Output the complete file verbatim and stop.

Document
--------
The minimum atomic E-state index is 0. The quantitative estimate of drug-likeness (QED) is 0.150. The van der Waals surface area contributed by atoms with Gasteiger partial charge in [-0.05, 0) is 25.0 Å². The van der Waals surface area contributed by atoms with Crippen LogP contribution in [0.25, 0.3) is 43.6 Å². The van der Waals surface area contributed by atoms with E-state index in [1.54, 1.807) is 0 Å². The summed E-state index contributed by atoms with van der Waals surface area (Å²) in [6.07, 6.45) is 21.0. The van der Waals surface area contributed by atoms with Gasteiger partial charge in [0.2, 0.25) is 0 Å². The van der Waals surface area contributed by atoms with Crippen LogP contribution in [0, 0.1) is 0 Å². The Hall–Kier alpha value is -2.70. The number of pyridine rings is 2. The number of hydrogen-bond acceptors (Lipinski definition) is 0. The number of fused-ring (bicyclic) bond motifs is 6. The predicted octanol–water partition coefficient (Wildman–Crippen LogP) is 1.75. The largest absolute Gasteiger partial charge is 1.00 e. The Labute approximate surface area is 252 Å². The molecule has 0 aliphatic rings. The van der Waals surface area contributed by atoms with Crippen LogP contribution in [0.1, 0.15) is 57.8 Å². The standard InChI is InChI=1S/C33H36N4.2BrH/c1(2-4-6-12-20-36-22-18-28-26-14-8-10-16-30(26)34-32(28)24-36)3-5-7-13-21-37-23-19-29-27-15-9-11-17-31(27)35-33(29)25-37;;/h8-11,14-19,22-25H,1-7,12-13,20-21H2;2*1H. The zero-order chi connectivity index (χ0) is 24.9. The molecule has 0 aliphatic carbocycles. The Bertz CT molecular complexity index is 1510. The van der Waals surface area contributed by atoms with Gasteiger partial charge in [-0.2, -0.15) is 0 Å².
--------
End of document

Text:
The minimum atomic E-state index is 0. The quantitative estimate of drug-likeness (QED) is 0.150. The van der Waals surface area contributed by atoms with Gasteiger partial charge in [-0.05, 0) is 25.0 Å². The van der Waals surface area contributed by atoms with Crippen LogP contribution in [0.25, 0.3) is 43.6 Å². The van der Waals surface area contributed by atoms with E-state index in [1.54, 1.807) is 0 Å². The summed E-state index contributed by atoms with van der Waals surface area (Å²) in [6.07, 6.45) is 21.0. The van der Waals surface area contributed by atoms with Gasteiger partial charge in [0.2, 0.25) is 0 Å². The van der Waals surface area contributed by atoms with Crippen LogP contribution in [0, 0.1) is 0 Å². The Hall–Kier alpha value is -2.70. The number of pyridine rings is 2. The number of hydrogen-bond acceptors (Lipinski definition) is 0. The number of fused-ring (bicyclic) bond motifs is 6. The predicted octanol–water partition coefficient (Wildman–Crippen LogP) is 1.75. The largest absolute Gasteiger partial charge is 1.00 e. The Labute approximate surface area is 252 Å². The molecule has 0 aliphatic rings. The van der Waals surface area contributed by atoms with Crippen LogP contribution in [0.1, 0.15) is 57.8 Å². The standard InChI is InChI=1S/C33H36N4.2BrH/c1(2-4-6-12-20-36-22-18-28-26-14-8-10-16-30(26)34-32(28)24-36)3-5-7-13-21-37-23-19-29-27-15-9-11-17-31(27)35-33(29)25-37;;/h8-11,14-19,22-25H,1-7,12-13,20-21H2;2*1H. The zero-order chi connectivity index (χ0) is 24.9. The molecule has 0 aliphatic carbocycles. The Bertz CT molecular complexity index is 1510. The van der Waals surface area contributed by atoms with Gasteiger partial charge in [-0.2, -0.15) is 0 Å².